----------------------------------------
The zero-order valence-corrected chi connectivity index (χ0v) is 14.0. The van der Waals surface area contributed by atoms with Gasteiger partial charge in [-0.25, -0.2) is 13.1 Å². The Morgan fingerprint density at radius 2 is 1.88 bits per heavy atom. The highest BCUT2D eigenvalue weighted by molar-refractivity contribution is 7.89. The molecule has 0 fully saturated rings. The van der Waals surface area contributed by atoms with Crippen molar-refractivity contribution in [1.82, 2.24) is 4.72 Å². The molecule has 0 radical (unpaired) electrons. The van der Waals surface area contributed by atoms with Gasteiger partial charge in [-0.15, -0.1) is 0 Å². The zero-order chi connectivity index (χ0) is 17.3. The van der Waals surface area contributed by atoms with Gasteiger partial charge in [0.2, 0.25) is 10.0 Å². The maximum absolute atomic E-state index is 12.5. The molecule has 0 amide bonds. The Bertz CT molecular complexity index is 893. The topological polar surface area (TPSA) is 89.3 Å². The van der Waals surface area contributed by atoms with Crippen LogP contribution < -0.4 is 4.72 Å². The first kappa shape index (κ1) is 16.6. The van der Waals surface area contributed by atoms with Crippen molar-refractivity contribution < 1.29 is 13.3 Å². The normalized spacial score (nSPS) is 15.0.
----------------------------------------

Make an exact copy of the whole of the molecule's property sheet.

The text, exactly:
The zero-order valence-corrected chi connectivity index (χ0v) is 14.0. The van der Waals surface area contributed by atoms with Gasteiger partial charge in [-0.25, -0.2) is 13.1 Å². The Morgan fingerprint density at radius 2 is 1.88 bits per heavy atom. The highest BCUT2D eigenvalue weighted by molar-refractivity contribution is 7.89. The molecule has 0 fully saturated rings. The van der Waals surface area contributed by atoms with Crippen molar-refractivity contribution in [1.82, 2.24) is 4.72 Å². The molecule has 0 radical (unpaired) electrons. The van der Waals surface area contributed by atoms with Gasteiger partial charge in [-0.15, -0.1) is 0 Å². The zero-order chi connectivity index (χ0) is 17.3. The van der Waals surface area contributed by atoms with Gasteiger partial charge in [0.2, 0.25) is 10.0 Å². The maximum absolute atomic E-state index is 12.5. The molecule has 0 amide bonds. The Bertz CT molecular complexity index is 893. The topological polar surface area (TPSA) is 89.3 Å². The van der Waals surface area contributed by atoms with Crippen LogP contribution < -0.4 is 4.72 Å². The first kappa shape index (κ1) is 16.6. The van der Waals surface area contributed by atoms with Crippen molar-refractivity contribution < 1.29 is 13.3 Å². The normalized spacial score (nSPS) is 15.0.